Raw, rollicking, dirty rock’n’roll that’s been dragged through tar, Kvlthammer are a combination of all the essential parts of punk, speed, and black metal. Shouted out choruses and motorcycle guitars, it’s filth wrapped up in a deceptively shiny (probably grease) package.
It’s great to have co-writers that (occasionally) have pretty good taste. I like peaking at my fellow staff members’ lists from half way through the year just to see if I can pick up anything and David Lee Rothmund’s rec for Enabler definitely hooked me. I don’t think I can phrase it better than he did. “Enabler is pretty much liquid sex for anyone who loves to dream about punching shit but never actually does.”
Listen: “Balance of Terror”
I can’t help but like them. I’m sorry. Blissed out ‘80s thrash with Halford vocals, Skullfist always sound like they’re just so fucking happy to be playing metal that its infectious. They’re like the Canadian version of Metalucifer.
Listen: “Hour to Live”
Frantic, unforgiving, and uh, fast and the furious. (sorry. May you rest in peace, Paul Walker), Blissfucker is the second time Kurt Ballou manages to worm his way onto my list. Though comparisons to Converge are par for the course, especially with Ballou on board, Trap Them bring in a sludgier death metal element to their hardcor. It’s bang your head bloody against the wall punk with a howling melody.
Listen: “Gift and Gift Unsteady”
5. Primordial – Where Greater Men Have Fallen (Metal Blade Records)
I was hooked from the opening song. Primordial just sound big; they’re a band that needs to be listened with your eyes closed in complete darkness so that it seems like they’re all that exist. Their sound itself is just large. There’s no other way to describe it and since epic is so ubiquitous now it has lost all meaning, I proclaim Primordial big in italics. While the title track’s marching riffs set the tone for the rest of the album, it’s the slow build-up of songs like, “Come to the Flood,” that steadily take over your mind and hint at impending doom.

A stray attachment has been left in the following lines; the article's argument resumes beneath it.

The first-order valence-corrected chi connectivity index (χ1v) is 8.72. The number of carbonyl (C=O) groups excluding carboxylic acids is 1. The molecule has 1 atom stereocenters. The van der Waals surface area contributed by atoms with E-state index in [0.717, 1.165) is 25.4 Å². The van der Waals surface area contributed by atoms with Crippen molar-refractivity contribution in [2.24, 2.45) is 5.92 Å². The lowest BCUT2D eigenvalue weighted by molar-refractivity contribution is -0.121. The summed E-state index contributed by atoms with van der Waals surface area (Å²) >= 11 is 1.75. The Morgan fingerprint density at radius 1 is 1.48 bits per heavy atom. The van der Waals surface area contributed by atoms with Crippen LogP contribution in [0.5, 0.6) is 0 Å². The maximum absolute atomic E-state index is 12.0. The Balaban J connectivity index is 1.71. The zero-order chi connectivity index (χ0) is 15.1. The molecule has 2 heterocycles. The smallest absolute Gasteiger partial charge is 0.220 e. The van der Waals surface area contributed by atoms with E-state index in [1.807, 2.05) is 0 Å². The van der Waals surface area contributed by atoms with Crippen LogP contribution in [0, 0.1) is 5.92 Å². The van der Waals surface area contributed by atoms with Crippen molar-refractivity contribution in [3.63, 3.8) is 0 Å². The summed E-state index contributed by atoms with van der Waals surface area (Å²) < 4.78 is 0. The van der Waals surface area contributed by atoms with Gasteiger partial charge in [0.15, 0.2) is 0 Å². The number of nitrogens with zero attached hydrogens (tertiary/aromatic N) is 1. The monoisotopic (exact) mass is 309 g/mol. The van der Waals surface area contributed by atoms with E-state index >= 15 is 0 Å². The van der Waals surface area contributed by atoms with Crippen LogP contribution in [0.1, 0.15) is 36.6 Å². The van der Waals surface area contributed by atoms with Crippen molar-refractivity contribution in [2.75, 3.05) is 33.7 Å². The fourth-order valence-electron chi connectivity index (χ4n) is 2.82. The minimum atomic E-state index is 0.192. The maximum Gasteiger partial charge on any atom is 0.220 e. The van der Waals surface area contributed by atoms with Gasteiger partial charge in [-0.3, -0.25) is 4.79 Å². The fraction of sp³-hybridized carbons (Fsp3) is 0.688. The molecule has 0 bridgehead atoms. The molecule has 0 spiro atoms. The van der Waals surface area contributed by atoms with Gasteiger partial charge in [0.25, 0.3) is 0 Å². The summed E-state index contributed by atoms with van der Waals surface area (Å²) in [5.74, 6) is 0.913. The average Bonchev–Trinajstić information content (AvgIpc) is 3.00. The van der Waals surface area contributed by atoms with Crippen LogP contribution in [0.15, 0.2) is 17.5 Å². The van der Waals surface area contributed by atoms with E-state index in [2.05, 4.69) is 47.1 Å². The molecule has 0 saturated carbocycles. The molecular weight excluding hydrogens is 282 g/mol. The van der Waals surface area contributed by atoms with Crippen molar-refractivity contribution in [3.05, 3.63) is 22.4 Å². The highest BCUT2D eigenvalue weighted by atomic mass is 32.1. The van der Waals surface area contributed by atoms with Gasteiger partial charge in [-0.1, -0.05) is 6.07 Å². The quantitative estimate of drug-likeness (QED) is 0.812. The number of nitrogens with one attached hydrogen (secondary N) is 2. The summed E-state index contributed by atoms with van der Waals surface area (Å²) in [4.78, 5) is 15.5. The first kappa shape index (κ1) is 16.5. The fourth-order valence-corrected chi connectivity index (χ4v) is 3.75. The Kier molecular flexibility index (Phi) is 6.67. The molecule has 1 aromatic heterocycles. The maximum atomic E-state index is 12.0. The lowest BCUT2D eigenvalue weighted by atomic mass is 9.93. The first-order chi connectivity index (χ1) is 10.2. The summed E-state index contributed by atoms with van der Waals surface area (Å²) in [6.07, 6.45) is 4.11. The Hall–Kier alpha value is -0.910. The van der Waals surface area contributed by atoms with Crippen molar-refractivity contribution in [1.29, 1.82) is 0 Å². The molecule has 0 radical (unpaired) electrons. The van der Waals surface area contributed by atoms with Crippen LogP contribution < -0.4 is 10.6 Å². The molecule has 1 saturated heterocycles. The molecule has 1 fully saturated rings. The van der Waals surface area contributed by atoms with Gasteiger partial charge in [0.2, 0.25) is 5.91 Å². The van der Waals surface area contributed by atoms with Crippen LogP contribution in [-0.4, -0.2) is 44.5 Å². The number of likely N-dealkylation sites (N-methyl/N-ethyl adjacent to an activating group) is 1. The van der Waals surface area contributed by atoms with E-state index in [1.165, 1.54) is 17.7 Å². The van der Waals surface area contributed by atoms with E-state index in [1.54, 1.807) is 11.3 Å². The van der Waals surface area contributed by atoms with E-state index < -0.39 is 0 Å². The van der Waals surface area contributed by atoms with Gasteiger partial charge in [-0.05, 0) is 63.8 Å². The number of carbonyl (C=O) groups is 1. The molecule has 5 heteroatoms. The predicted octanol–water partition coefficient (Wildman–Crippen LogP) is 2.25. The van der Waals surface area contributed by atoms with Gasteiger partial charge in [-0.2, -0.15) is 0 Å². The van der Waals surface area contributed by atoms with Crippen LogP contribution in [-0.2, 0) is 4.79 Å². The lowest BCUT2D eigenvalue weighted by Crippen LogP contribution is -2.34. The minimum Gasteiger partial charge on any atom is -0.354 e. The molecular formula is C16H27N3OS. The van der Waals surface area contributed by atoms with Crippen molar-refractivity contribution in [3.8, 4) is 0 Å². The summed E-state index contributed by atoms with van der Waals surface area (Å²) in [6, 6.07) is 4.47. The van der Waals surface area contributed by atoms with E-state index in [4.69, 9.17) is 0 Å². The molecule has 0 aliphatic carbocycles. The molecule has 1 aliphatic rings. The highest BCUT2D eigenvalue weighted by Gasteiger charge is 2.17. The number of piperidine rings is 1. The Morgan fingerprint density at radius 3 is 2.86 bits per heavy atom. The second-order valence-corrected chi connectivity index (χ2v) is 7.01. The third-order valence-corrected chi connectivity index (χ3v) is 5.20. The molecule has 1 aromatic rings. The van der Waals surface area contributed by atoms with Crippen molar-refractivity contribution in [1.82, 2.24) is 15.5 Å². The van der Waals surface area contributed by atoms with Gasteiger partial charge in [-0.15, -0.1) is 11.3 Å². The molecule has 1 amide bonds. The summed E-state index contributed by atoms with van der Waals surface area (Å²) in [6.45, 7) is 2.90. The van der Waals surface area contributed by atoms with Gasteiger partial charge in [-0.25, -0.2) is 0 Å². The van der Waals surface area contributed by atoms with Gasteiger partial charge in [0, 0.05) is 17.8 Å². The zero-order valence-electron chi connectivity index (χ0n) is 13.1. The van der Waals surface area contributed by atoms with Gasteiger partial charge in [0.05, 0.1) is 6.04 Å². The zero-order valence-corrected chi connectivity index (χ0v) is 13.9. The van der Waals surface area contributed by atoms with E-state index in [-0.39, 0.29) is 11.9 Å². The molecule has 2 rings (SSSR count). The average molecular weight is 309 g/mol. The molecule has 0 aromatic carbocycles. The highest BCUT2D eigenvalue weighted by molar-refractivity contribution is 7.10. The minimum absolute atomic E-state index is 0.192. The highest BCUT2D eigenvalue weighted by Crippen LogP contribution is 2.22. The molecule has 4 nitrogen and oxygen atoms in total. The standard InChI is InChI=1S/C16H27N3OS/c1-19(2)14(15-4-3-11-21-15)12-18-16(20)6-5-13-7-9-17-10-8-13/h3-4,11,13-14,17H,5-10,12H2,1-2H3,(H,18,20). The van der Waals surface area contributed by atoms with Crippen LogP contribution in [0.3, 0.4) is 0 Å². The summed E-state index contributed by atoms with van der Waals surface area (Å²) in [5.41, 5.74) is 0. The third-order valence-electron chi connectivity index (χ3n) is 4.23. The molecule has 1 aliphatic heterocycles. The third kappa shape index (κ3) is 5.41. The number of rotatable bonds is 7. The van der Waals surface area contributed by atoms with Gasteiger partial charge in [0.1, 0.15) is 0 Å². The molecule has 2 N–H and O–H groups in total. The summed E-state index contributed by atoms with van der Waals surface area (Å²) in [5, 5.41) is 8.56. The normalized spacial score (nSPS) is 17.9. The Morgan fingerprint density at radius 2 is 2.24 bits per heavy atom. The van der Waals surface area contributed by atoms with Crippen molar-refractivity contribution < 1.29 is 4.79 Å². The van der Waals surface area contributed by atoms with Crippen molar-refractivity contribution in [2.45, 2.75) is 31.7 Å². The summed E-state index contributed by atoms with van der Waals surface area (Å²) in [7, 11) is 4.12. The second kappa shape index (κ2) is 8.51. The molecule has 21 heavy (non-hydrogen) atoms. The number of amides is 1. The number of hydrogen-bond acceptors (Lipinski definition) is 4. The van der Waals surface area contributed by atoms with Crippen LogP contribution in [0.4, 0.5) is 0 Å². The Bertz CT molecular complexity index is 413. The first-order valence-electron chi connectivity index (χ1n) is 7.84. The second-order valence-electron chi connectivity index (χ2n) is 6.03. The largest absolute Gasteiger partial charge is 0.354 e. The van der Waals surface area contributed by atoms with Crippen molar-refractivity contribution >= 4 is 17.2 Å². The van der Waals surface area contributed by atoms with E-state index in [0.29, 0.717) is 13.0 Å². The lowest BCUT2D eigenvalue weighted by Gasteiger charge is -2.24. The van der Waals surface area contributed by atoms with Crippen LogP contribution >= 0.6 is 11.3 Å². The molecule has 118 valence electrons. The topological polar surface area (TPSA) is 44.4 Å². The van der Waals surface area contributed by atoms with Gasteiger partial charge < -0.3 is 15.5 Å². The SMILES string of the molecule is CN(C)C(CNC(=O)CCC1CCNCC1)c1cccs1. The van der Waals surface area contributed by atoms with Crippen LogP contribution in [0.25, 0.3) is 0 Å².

Listen: “Where Greater Men Have Fallen”
My French baby has yet to make an album and not end up on one of my lists but it’s not favoritism when it is so shit-your-pants, check-the-locks, sleep-with-a-knife-under your pillow creepy good. Unlike previous releases, there’s almost an element of pretty in this record, especially with the first release, “Paien.” It soars and echoes in a hauntingly lilting symphony that’s still distinctly Blut Aus Nord because not only does it thrill me, it freakin’ terrifies me.
3. Wolf – Devil Seed (Century Media)
WOLF! FUCK YEAH, WOLF! YAAAAAAY WOLF! WOLF WOLF WOLF. Please consult review for a detailed explanation.
Listen: “Shark Attack”
I think picking Behemoth is a cop out, no lie. But if I did feel a little uninspired this year, it doesn’t mean everyone’s favorite Poles didn’t actually create a beautiful record that surpasses all their previous albums, as well as providing for a standard for other bands to live up to. It’s aggressive but not exclusionary and it runs the gamut from signature blast beats to eerie horns. There are glimpses of pop and amazingly dramatic operatic moments and any band that can fluidly combine their influences within their chosen genre without allowing for awkward and ill-fitting moments, clearly have mastered their craft.
Listen: “Blow Your Trumpets Gabriel”
Cold, harsh, haunting, this one-man black metal project is a melancholic space odyssey that completely bowls you over with its intricacy and layers. It has its dreamy moments of cosmic free floating with its opening track, “Weaving the Thread of Transcendence,” but grounds you in reality with the introduction of the second song, “Entropic Hallucinations.” Pounding beats, piano flourishes, and the hissing rasp of creator Jacob Buczarski’s vocals create the sensation of an entire other worldly orchestra. It’s Enslaved in space and is absolutely beautiful.